Doiron’s skillful whodunit plotting, coupled with a motley assortment of vividly wrought characters, and his superb evocation of the Maine woods setting makes One Last Lie one of the best entries in the series. It is elegant and unforgettable.
This novel is something of a departure for Doiron. The lyrical descriptions of the natural world that have distinguished his previous novels are less in evidence this time, and the suspenseful, fast-paced plot has more twists and turns than usual in a Mike Bowditch novel ... Meanwhile, Charlie’s daughter, Stacey, Mike’s first true love, resurfaces, complicating Mike’s relationship with fellow warden Dani Tate. The last chapter warns that Mike’s always tumultuous love life may be headed for more trouble in the next installment of the Mike Bowditch saga.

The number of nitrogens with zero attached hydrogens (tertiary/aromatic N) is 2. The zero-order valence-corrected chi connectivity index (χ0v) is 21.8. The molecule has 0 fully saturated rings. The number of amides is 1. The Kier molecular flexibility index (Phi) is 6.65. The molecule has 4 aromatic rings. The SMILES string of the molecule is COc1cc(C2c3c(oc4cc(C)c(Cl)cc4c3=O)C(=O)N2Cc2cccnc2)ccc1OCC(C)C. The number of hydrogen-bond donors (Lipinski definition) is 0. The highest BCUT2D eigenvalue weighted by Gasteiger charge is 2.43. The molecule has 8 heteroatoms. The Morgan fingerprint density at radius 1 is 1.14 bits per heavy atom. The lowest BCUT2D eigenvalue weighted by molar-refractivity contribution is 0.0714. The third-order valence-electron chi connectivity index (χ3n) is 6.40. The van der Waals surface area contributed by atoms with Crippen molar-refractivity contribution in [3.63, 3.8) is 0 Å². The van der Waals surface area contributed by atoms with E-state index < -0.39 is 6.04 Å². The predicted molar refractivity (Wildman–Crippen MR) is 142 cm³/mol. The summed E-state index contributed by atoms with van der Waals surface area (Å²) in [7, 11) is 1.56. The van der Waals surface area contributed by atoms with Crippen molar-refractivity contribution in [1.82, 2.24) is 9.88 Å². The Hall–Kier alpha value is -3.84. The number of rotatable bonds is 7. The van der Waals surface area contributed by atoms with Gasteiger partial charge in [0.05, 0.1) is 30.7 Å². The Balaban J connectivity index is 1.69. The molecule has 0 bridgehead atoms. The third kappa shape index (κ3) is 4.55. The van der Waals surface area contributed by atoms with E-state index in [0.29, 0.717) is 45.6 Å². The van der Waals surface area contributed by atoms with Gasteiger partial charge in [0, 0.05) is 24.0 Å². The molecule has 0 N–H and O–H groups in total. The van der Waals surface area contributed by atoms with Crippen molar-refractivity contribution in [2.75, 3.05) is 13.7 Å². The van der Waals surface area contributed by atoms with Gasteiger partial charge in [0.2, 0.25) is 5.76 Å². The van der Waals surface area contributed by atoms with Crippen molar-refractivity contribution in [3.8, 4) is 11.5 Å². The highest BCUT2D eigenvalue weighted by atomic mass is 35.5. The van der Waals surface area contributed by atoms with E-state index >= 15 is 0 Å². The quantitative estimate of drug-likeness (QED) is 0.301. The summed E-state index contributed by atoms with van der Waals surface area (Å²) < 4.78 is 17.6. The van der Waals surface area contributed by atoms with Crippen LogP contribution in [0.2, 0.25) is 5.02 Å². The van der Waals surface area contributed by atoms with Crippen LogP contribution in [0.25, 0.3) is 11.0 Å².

Before you read this book, clear your schedule. It’s the kind of story best read in one gulp ... Doiron’s signature style is how he blends environmental details into the narrative. This occurs not just in dramatic scenes but also in benign transitional moments ... Nature is both beautiful and hostile, and that paradoxical quality never quits in these stories. In this one, the lesson is more about human relationships. Mike’s past, present, and future crash together, and while galloping through the case he defines his choices and philosophizes about them. This is another signature trait of the author. He manages to inject pretty deep stuff in the flow of an action plot.